The Killing Joke (novel)
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|Publisher||The Orion Publishing Group|
The Killing Joke is a novel written by Anthony Horowitz, first published in 2004 by The Orion Publishing Group. It is a comedy thriller about a man called Guy Fletcher, who tries to track down the source of a joke.
Guy Fletcher is an actor who overhears a builder telling a joke in his local pub about his mother (although very few people know that he is her son), a famous and much loved actress called Selina Moore, who died in a plane accident in France. The joke was "Why is Selina Moore like Ferrero Rocher? Because they both came out of France in a box." This was originally a real joke about Princess Diana's death, a fact which is mentioned in the book.
The next day he wonders where jokes come from and, despite being discouraged by his agent Sylvie, goes on a mission to track down the joke. On the way, he meets a variety of people, most importantly a woman called Sally, with whom he falls in love. After investigating various dead-ends and multiple paths that the joke has followed, he is noticed by a mysterious company, led by a man called Rupert Liddy, who has a perfect memory. This company then attempt to stop Guy by using characters from jokes (e.g. an Englishman, Irishman and Scotsman), and stereotypes of character groups. Eventually, they frame him for his neighbor's murder, at which point Guy goes into hiding.
He goes back to Sally, believing her to be the last chance he has of finding out what was going on. However, when he gets there, her house is blown up. Sally herself is not in, but her mother, who has elephantiasis, is. Sally decides to go with Guy to track down the joke. His only lead is a company called Sphinx, that apparently create vacuum cleaners, as that was where he ended one of the trails of the joke. He tries to track down Sphinx, but cannot, and when he rings their number is left holding for an hour, before being redirected.
At another attempt, he plots where he traced the joke on a map with three of the trails that he followed, and found they crossed near the coast of Suffolk. They travel there, stopping in an abandoned fairground overnight to sleep, and end up having sex. After investigating various towns in the area, they stop at a village called Kelford. As they investigate, they find that everyone there is almost completely humourless, and that it has something to do with a small island just off the coast. At night, they steal a boat and travel there. They soon get captured and brought to speak with Rupert Liddy. He puts them in cells and, during a long speech about jokes, what makes a joke funny, and why they are essential, reveals that Sphinx are set up to create and distribute jokes so that people do not take things, like politics, too seriously. He also explains that their identity must be kept secret because if someone found out that jokes were created by a company, people wouldn't find them funny any more.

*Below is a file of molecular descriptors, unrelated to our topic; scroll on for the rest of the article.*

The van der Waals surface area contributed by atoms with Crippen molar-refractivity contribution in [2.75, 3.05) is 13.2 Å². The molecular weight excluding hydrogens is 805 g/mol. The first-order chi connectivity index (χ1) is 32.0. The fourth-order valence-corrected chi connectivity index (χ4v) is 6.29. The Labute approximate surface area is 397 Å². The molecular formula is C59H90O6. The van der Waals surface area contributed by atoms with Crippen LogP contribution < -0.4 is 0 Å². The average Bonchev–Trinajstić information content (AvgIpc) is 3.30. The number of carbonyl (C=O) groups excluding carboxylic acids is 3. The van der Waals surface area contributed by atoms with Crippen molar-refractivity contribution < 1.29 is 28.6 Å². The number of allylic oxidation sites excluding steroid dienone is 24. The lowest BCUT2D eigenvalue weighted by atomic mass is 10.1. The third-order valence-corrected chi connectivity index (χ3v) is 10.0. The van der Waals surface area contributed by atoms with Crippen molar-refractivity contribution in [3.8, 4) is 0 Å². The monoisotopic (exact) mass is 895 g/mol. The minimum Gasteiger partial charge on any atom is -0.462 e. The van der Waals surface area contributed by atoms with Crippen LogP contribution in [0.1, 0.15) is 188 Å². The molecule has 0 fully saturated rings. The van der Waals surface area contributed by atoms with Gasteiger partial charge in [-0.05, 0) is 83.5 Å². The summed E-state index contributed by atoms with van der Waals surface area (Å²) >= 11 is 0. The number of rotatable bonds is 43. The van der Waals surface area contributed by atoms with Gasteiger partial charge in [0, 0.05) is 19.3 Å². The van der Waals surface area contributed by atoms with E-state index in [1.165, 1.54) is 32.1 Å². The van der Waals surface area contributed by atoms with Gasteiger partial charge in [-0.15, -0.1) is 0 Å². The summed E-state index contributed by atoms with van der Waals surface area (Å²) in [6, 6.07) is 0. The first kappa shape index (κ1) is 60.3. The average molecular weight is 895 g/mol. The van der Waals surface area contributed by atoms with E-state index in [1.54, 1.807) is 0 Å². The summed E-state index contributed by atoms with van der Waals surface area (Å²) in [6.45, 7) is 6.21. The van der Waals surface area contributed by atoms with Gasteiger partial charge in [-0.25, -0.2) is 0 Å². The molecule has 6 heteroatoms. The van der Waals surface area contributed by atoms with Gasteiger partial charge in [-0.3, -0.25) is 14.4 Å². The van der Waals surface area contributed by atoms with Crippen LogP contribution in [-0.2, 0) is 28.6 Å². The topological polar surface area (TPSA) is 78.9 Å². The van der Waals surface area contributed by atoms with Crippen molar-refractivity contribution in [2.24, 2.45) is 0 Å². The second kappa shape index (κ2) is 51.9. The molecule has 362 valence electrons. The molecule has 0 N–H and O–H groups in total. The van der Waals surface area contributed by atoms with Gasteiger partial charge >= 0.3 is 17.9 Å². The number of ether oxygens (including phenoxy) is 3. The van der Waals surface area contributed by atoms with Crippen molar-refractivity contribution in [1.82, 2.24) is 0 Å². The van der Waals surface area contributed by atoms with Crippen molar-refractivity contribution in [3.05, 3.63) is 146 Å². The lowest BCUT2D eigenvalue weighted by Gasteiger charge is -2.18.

Rupert then tortures Guy, to find out who sent him and who else knows he is there, by tickling his foot with a feather. He then places Guy and Sally in a cell together that fills up with poisonous gas. There is a light bulb in the room that is switched on, and turns off when there is a fatal level of gas in the room. Guy and Sally breathe in the gas and go unconscious.
They then wake up on a small boat, and knock the captain unconscious. It is revealed that the light bulb in the gas chamber was broken, turning off too early, and so the gas had been turned off before it became fatal. The light bulb had not been repaired by maintenance because they were short staffed, causing Mr. Liddy to shout out the punchline of the book 'How many top-secret government technicians does it take to change a light bulb?'
In the penultimate chapter of the book, it clumsily describes how Guy and Sally went to France and started a new life, written as if being spoken by someone who is badly describing a joke. At the end, when this mystery narrator has realised he has ruined the joke, they decide to start again, and the final words are the same as the first ones.
Denise Pickles of Reviewing the Evidence said while The Killing Joke was sometimes confusing, the book altogether was interesting.
- Pickles, Denise (December 2004). "THE KILLING JOKE by Anthony Horowitz". Reviewing the Evidence. Retrieved 26 December 2017.